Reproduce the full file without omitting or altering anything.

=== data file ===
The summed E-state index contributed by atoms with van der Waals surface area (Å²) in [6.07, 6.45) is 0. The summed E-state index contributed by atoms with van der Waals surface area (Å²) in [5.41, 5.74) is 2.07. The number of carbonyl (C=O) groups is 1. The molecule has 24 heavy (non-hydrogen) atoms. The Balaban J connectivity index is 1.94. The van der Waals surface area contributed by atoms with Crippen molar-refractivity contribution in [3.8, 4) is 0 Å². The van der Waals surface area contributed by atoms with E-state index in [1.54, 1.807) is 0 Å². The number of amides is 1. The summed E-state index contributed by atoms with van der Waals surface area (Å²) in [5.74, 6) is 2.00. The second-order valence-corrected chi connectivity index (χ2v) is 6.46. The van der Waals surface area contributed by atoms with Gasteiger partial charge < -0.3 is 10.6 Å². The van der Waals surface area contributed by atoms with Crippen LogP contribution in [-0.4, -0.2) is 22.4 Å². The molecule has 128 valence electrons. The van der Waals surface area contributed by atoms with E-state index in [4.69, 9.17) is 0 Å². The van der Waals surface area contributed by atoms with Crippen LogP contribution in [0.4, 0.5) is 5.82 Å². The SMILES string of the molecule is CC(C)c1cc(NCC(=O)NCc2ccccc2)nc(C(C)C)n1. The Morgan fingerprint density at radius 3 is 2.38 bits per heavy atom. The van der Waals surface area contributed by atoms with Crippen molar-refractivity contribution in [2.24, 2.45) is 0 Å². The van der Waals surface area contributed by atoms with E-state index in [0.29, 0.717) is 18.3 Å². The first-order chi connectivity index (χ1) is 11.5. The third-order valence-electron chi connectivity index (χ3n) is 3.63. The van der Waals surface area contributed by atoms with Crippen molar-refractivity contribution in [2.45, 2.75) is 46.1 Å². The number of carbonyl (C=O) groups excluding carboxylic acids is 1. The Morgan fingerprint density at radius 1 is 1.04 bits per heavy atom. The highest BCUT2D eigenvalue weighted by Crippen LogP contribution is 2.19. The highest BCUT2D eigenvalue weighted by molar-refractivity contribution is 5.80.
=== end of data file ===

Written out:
The summed E-state index contributed by atoms with van der Waals surface area (Å²) in [6.07, 6.45) is 0. The summed E-state index contributed by atoms with van der Waals surface area (Å²) in [5.41, 5.74) is 2.07. The number of carbonyl (C=O) groups is 1. The molecule has 24 heavy (non-hydrogen) atoms. The Balaban J connectivity index is 1.94. The van der Waals surface area contributed by atoms with Crippen molar-refractivity contribution in [3.8, 4) is 0 Å². The van der Waals surface area contributed by atoms with E-state index in [1.54, 1.807) is 0 Å². The number of amides is 1. The summed E-state index contributed by atoms with van der Waals surface area (Å²) in [5.74, 6) is 2.00. The second-order valence-corrected chi connectivity index (χ2v) is 6.46. The van der Waals surface area contributed by atoms with Gasteiger partial charge < -0.3 is 10.6 Å². The van der Waals surface area contributed by atoms with Crippen LogP contribution in [-0.4, -0.2) is 22.4 Å². The molecule has 128 valence electrons. The van der Waals surface area contributed by atoms with E-state index in [4.69, 9.17) is 0 Å². The van der Waals surface area contributed by atoms with Crippen LogP contribution in [0.4, 0.5) is 5.82 Å². The SMILES string of the molecule is CC(C)c1cc(NCC(=O)NCc2ccccc2)nc(C(C)C)n1. The Morgan fingerprint density at radius 3 is 2.38 bits per heavy atom. The van der Waals surface area contributed by atoms with Crippen molar-refractivity contribution in [2.24, 2.45) is 0 Å². The van der Waals surface area contributed by atoms with E-state index in [0.29, 0.717) is 18.3 Å². The first-order chi connectivity index (χ1) is 11.5. The third-order valence-electron chi connectivity index (χ3n) is 3.63. The van der Waals surface area contributed by atoms with Crippen molar-refractivity contribution in [2.45, 2.75) is 46.1 Å². The number of carbonyl (C=O) groups excluding carboxylic acids is 1. The Morgan fingerprint density at radius 1 is 1.04 bits per heavy atom. The highest BCUT2D eigenvalue weighted by Crippen LogP contribution is 2.19. The highest BCUT2D eigenvalue weighted by molar-refractivity contribution is 5.80.